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September 17, 2020

Should You Consolidate Your Student Loans?

Maximize your saving potential and figure out if loan consolidation is right for you.

Paying off student loans to several different places can be overwhelming. Due dates for payments vary throughout the month and it’s hard to keep track of them all. Having one manageable payment for all of your loans might sound like a dream, but is combining all your loan payments as good as it seems?

What is student loan consolidation?

Consolidation means combining your federal loans into one payment with one provider. Eliminating the multiple payments can simplify your monthly repayment. Other ways consolidation can be a good idea is to change your interest rate from a variable rate to a fixed rate.

What loans can I consolidate?

Only federal student loans can be consolidated. Any private loans that you have taken out for school can’t be consolidated with your federal loans. Combining your private and federal loans is called refinancing. Refinancing is different from consolidation.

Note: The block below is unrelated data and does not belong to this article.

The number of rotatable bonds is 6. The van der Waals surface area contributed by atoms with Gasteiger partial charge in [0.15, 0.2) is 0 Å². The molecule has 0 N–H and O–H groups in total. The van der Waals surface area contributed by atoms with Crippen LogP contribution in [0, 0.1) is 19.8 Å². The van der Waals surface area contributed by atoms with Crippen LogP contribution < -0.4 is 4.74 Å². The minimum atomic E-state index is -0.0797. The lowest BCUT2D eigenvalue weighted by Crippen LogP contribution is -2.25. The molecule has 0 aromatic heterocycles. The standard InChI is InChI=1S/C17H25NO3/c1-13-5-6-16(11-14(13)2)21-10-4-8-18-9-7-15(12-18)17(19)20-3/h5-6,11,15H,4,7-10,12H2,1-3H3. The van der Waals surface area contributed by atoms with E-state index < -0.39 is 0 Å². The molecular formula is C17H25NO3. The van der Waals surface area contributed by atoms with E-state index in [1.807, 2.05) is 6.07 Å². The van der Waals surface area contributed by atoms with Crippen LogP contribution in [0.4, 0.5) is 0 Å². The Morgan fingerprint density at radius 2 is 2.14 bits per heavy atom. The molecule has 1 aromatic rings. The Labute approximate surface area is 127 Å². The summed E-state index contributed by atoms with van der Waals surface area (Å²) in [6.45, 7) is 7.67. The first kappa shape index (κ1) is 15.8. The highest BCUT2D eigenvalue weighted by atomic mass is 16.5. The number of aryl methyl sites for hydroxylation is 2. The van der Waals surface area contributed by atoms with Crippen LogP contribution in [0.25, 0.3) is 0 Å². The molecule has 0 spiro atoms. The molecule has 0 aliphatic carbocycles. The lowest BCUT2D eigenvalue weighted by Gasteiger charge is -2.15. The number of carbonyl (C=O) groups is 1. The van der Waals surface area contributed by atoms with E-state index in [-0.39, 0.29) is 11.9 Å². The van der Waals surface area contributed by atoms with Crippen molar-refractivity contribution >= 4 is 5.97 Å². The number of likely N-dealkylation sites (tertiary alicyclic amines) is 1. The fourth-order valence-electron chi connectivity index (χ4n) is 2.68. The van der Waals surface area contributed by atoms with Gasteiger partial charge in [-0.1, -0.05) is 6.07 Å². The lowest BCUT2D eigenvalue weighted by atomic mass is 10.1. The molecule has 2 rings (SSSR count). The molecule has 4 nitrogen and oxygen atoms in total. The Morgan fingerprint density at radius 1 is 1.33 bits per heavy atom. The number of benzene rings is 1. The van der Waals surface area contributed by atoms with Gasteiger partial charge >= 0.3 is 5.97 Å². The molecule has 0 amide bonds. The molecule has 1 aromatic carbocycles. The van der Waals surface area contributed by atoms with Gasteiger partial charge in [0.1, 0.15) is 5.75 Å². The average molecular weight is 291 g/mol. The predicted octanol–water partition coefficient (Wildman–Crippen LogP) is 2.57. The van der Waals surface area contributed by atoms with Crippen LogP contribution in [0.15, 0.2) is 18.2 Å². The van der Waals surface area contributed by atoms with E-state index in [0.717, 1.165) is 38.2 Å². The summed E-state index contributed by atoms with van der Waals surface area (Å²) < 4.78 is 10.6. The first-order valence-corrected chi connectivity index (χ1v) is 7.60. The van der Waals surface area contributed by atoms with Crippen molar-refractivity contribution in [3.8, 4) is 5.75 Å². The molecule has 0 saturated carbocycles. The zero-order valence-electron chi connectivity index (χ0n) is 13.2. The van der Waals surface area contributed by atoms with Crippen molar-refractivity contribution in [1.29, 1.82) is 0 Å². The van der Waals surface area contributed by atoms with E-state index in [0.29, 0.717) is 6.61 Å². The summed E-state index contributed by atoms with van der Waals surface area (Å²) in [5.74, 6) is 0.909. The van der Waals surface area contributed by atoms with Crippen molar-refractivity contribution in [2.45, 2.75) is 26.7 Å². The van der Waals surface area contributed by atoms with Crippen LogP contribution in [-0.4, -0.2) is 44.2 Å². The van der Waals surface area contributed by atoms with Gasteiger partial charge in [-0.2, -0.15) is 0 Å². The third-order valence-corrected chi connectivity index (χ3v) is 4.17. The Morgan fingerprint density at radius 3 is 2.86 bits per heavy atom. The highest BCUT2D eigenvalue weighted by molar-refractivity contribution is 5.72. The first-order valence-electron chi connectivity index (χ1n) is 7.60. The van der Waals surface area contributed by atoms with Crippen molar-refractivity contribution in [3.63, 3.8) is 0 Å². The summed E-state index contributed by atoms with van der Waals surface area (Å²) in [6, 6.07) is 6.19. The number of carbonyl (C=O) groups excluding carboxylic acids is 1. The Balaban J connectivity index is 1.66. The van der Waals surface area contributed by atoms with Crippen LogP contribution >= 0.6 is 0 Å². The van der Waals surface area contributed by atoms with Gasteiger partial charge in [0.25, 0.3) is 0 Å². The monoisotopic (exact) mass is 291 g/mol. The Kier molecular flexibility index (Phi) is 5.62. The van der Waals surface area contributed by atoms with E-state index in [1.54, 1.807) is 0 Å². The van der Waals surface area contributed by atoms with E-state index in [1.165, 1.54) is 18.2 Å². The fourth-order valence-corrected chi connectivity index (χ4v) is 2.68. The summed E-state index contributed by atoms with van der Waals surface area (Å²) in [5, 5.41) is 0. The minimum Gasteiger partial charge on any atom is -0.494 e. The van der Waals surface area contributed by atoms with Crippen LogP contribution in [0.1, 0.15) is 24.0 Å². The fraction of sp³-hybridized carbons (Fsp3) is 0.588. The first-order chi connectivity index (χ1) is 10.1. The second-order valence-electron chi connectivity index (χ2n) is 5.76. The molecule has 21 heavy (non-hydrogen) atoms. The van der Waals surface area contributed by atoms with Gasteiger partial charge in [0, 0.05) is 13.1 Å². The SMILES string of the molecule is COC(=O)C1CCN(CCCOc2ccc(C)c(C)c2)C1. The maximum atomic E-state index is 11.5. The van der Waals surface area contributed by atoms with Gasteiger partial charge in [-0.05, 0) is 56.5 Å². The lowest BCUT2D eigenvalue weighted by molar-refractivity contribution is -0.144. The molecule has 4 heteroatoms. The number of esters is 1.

What’s the difference between consolidation and refinancing?

Federal loans all originate from one place—the government. It’s like borrowing money from your parents for several different things. You owe the same person several different amounts. You can put them all together and owe them a single sum. But you can’t lump together loans that are from separate providers. That’s where refinancing comes in. Refinancing means one private loan provider pays off all your current loan providers. Then you would owe them for the total they paid off plus a new interest rate and different repayment terms.

When is consolidation or refinancing a good option for me?

Take careful consideration before you decide to consolidate or refinance your student loans. Refinancing to lower your monthly bill can lengthen your repayment plan and cost you more than you realize. The longer your loan is accruing interest the more interest you will pay. Only consider refinancing or consolidating your student loans if:

  • You currently have variable interest rates and need to switch to a fixed interest rate.
  • There’s no cost to consolidate your loans.
  • The new interest rate is lower than your current rate
  • The repayment period is no longer than your current plan

Don’t consolidate or refinance your loans if you currently have a competitive interest rate. Also remember that refinancing could remove the benefits of forbearance, deferment, and more. Do your research carefully before going through with consolidating or refinancing your loans. Lower monthly payments may sound enticing now but could actually cost you more in the long run.